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Hi all,


My favorite love scene is from ALGIERS with Charles Boyer and Hedy Lamarr. The melancholy music sets the mood for this touching love scene.


Gaby sneaks off to visit with Pepe at his apartments in the Casbah. They exchange remembrances of Paris in the spring time and their favorite places to visit. All the more touching as he knows he can never leave the Casbah alive to be with her in Paris. Gaby departs promising to return the next day but before she leaves is informed that Pepe was killed while trying to escape the Casbah.

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I do not recall de details but it's a scene between Jean Arthur and Joel McCrea, on the stairs in front of the building in which Arthur lives, in "The More the Merrier". Those two were a sexy couple and had lots of chemistry!

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One of the funniest love scenes I've seen is between John Lund and Jean Arthur in "A Foreign Affair." He's trying to kiss her in a filing room and she keeps opening the drawers between them and quoting "The Ride of Paul Revere." He finally catches her in the corner. Then later, they reverse this, with him trying to escape and spouting poetry.


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My two all-time favorite love scenes with my favorite actress, Jean Arthur. The in-front of the apartment scene in "The More the Merrier" sends chills up and down my spine whenever I see it...also from the same movie...the part when from their perspective beds, Joel proposes to Jean and she accepts...very touching. Thought came to my mind: also when they are saying goodbye, right after they had been married.


In a "A Foreign Affair" I love the file room scene, I am abt to use "The Ride of Paul Revere" on one of my dates next time. LOL It was a nice twist to have her do the chasing at the end of the film.

~I definitely reccommend those who have not seen these two films to go and rent them!


"History is Made at Night" with Jean and Charles Boyer- dancing the waltz, her with her shoes off.


Claudette Colbert in "Arise my love"....


I would also like to post that I love the chemistry and love scenes in "The Thin Man series" though not necessarily romantic in a sense- humor is always a good start to a romance!


That is some of my favs!


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Favorite love scene - the declaration of love between Hester Prynne (Lillian Gish) and Reverend Dimmesdale (Lars Hanson) in Victor Sj?str?m's The Scarlet Letter (1926 silent classic). I am sooo glad I have this on disc now so that I can watch it over and over again. A pure masterpiece.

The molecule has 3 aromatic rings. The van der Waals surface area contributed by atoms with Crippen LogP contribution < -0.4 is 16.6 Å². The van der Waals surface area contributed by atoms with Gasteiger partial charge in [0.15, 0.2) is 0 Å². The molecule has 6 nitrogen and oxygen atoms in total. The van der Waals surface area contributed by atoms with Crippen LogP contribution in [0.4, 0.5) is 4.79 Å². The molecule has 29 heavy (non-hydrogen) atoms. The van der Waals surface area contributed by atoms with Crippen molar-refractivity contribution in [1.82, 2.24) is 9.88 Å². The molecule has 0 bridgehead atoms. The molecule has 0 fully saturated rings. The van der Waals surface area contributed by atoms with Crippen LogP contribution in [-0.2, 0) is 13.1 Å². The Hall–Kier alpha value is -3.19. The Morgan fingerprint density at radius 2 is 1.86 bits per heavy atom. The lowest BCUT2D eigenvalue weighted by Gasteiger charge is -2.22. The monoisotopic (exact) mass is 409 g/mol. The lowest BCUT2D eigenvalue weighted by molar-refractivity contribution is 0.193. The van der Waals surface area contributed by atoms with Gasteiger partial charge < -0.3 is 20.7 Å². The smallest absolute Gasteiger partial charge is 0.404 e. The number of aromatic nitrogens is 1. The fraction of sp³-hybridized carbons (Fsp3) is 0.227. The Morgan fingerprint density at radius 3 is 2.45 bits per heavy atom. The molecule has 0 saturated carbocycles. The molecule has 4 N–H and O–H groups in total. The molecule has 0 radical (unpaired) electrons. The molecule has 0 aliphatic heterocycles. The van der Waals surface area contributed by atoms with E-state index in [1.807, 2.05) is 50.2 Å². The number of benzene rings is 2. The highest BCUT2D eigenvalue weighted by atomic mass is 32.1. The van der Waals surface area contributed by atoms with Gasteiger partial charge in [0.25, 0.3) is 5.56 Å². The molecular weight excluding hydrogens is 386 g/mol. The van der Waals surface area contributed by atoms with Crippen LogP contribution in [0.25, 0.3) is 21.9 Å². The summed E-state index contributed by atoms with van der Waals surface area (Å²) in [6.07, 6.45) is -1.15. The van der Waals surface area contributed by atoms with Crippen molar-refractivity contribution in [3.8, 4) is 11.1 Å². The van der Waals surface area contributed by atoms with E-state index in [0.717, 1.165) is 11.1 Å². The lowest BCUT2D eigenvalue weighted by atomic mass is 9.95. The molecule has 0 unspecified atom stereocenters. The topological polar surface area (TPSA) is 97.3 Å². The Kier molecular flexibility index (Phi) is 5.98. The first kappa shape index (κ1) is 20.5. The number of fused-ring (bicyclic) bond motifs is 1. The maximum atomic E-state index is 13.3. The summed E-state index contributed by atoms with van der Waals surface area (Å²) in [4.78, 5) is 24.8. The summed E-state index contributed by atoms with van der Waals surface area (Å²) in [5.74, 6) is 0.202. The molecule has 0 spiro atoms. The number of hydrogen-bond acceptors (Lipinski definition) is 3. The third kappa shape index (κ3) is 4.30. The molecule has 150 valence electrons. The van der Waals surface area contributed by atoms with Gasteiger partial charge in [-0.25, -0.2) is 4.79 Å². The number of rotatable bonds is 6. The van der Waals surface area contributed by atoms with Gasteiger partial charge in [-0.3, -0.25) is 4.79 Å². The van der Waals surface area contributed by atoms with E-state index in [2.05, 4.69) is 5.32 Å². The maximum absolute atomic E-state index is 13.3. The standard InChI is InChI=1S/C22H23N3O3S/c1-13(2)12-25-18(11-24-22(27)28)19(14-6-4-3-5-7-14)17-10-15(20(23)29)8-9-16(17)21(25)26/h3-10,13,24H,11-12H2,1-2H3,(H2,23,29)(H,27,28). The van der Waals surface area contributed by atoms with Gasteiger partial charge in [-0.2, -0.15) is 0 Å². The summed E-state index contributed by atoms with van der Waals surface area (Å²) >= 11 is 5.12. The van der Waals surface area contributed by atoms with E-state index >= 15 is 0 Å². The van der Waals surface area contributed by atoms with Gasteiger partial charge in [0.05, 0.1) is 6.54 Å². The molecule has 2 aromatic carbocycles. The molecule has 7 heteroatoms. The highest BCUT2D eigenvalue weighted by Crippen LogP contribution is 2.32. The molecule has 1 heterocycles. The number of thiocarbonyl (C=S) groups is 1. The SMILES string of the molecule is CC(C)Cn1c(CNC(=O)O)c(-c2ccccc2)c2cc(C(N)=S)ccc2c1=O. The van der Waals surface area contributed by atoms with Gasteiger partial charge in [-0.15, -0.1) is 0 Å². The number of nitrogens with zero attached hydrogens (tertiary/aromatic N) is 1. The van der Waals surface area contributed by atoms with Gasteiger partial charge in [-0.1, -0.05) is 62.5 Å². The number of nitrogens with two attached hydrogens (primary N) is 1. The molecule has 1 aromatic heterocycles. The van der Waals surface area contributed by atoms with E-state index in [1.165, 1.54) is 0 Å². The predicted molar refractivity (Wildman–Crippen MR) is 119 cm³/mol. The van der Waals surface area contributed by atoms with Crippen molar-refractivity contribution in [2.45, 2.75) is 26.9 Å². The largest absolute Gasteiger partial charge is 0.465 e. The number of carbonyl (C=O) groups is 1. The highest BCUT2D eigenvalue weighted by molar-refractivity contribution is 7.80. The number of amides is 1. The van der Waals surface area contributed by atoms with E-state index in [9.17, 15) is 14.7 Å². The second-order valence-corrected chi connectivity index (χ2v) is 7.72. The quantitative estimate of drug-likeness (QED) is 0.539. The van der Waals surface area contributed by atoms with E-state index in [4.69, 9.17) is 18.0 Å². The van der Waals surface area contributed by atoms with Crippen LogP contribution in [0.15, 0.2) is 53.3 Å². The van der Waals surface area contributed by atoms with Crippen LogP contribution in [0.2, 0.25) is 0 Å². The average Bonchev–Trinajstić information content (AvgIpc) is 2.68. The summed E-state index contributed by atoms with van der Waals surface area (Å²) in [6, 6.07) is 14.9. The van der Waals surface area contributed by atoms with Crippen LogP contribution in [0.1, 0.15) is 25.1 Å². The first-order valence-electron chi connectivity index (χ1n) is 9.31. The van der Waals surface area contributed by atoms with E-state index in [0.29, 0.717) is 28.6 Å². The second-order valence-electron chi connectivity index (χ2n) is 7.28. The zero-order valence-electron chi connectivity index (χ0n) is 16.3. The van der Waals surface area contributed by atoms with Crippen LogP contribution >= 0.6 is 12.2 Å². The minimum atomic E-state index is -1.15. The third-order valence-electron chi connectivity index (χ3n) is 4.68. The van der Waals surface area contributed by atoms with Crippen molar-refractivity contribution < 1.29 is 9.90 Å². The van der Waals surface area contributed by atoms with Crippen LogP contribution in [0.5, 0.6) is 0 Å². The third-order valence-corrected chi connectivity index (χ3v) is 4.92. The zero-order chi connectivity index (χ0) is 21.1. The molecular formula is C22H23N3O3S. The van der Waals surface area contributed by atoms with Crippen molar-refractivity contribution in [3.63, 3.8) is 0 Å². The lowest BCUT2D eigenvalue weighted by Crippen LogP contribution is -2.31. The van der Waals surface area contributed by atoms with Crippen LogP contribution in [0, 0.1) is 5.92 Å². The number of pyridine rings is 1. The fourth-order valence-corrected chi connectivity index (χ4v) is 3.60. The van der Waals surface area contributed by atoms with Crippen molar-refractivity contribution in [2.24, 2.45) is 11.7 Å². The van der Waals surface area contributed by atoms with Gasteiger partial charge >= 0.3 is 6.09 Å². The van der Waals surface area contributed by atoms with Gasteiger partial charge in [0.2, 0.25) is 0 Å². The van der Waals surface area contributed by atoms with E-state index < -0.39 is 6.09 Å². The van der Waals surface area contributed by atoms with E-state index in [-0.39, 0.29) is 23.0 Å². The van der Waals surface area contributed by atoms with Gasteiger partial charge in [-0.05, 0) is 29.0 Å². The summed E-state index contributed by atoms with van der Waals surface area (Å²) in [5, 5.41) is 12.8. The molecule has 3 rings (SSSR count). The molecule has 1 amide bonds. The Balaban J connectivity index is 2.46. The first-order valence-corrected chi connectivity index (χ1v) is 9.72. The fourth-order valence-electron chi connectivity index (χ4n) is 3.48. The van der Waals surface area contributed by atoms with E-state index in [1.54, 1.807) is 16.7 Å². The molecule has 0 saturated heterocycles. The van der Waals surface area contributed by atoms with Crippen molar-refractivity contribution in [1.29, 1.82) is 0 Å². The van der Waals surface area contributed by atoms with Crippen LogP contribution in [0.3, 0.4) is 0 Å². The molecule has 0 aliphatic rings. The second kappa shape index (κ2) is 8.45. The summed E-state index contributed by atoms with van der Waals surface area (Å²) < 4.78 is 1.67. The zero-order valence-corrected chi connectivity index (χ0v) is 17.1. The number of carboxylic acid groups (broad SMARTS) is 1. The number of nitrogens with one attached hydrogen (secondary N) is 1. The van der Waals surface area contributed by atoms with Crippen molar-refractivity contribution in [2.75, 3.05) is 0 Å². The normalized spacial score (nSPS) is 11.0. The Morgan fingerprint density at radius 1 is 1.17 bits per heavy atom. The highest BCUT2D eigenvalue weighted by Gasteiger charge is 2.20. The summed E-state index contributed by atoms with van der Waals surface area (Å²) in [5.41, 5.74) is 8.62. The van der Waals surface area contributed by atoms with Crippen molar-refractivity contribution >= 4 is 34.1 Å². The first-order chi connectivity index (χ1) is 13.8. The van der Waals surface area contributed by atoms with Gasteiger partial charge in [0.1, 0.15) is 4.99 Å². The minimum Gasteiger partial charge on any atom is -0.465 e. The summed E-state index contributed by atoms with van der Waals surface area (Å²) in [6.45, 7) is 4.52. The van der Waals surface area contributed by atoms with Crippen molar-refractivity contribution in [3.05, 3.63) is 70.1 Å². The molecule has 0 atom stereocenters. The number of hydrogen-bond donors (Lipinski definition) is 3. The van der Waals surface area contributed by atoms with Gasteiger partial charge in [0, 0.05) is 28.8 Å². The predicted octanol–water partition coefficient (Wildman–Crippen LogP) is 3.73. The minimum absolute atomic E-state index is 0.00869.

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I too absolutely love that scene in "The More the Merrier." It's so sweet. The first time I watched that film, which was quite recently, I just fell in love with it. Jean Arthur is simply my favorite classic actress. Anyway, that love scene is definitely one of my favorites.


Another one I love is the scene in "Now, Voyager" with Bette Davis and Paul Henreid. When they're on the balcany thing...*sigh*...so sweet. Such a good movie.


I've been pondering and pondering and just can't seem to think of another scene I love, when I just know I have more...grrr...*thinks hard*...

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Quick note: My computer's been acting up, so if this gets posted more than once I apologize!!!


I love the scene in "The Merry Widow" with Maurice Chevalier and Jeanette MacDonald, when they are in the "private dining room" in the Parisian dance hall. The whole scene from begininning to the great Merry Widow Waltz is wonderful, but the one moment that stuck with me was the very simple moment when Maurice puts Jeanette's shoe back on and she closes her eyes...whoa.


Any of the love scenes in "Tarzan the Ape Man" and "Tarzan and His Mate" are one my fave list as well.

Also, I love the fireworks scene in "To Catch a Thief," and the classic scene in "Ecstasy" with Hedy Lamarr, when she goes to the land surveyors home and...if you've seen this film you know what I'm talking about!

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  • 1 year later...

Sukey Tawdry:


Thanks for finding this one. Several have already mentioned "The More The Merrier" which is one of my favorites. Oddly enough another comes to mind involves Joel McCrea. This time with Claudette Colbert in "Palm Beach Story" where she needs help unbuttoning her dress. As he undoes the clasp on the back he reaches down and kisses her between the shoulders. She seems genuinely surprised. It happens twice in the movie. One develops into a lovely kiss. I may be mixing them but they're very nice.